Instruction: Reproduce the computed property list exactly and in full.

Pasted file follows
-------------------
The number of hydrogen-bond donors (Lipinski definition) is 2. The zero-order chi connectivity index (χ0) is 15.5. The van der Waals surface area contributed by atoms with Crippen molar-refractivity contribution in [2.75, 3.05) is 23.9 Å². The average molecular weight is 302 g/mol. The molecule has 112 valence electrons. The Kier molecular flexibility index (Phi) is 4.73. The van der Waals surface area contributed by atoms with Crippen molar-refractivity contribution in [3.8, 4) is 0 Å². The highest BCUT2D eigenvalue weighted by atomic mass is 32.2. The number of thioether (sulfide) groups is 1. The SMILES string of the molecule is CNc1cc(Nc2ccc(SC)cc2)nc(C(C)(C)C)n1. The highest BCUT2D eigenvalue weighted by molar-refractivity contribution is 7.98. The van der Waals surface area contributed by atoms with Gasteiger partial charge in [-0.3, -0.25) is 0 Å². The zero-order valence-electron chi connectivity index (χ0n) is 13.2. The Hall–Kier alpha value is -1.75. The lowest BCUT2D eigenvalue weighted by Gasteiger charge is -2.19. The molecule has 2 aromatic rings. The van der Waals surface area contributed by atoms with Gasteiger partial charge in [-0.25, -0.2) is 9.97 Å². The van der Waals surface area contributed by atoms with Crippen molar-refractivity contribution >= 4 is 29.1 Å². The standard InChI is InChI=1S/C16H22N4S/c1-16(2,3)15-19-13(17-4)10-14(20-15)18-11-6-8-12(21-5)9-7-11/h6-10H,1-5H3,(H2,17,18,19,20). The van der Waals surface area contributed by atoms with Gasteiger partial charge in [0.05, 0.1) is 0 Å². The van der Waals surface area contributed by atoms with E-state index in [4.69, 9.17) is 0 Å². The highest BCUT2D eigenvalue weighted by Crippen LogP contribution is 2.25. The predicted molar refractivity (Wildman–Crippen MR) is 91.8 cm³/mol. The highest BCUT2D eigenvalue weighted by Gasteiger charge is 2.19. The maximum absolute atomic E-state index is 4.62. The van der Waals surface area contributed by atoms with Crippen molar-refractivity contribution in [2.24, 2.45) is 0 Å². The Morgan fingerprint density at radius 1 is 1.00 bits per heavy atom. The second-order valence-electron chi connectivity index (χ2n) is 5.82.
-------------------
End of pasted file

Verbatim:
The number of hydrogen-bond donors (Lipinski definition) is 2. The zero-order chi connectivity index (χ0) is 15.5. The van der Waals surface area contributed by atoms with Crippen molar-refractivity contribution in [2.75, 3.05) is 23.9 Å². The average molecular weight is 302 g/mol. The molecule has 112 valence electrons. The Kier molecular flexibility index (Phi) is 4.73. The van der Waals surface area contributed by atoms with Crippen molar-refractivity contribution in [3.8, 4) is 0 Å². The highest BCUT2D eigenvalue weighted by atomic mass is 32.2. The number of thioether (sulfide) groups is 1. The SMILES string of the molecule is CNc1cc(Nc2ccc(SC)cc2)nc(C(C)(C)C)n1. The highest BCUT2D eigenvalue weighted by molar-refractivity contribution is 7.98. The van der Waals surface area contributed by atoms with Gasteiger partial charge in [-0.3, -0.25) is 0 Å². The zero-order valence-electron chi connectivity index (χ0n) is 13.2. The Hall–Kier alpha value is -1.75. The lowest BCUT2D eigenvalue weighted by Gasteiger charge is -2.19. The molecule has 2 aromatic rings. The van der Waals surface area contributed by atoms with Gasteiger partial charge in [-0.25, -0.2) is 9.97 Å². The van der Waals surface area contributed by atoms with Crippen molar-refractivity contribution >= 4 is 29.1 Å². The standard InChI is InChI=1S/C16H22N4S/c1-16(2,3)15-19-13(17-4)10-14(20-15)18-11-6-8-12(21-5)9-7-11/h6-10H,1-5H3,(H2,17,18,19,20). The van der Waals surface area contributed by atoms with Gasteiger partial charge in [0.05, 0.1) is 0 Å². The van der Waals surface area contributed by atoms with E-state index in [4.69, 9.17) is 0 Å². The highest BCUT2D eigenvalue weighted by Crippen LogP contribution is 2.25. The predicted molar refractivity (Wildman–Crippen MR) is 91.8 cm³/mol. The highest BCUT2D eigenvalue weighted by Gasteiger charge is 2.19. The maximum absolute atomic E-state index is 4.62. The van der Waals surface area contributed by atoms with Crippen molar-refractivity contribution in [2.24, 2.45) is 0 Å². The Morgan fingerprint density at radius 1 is 1.00 bits per heavy atom. The second-order valence-electron chi connectivity index (χ2n) is 5.82.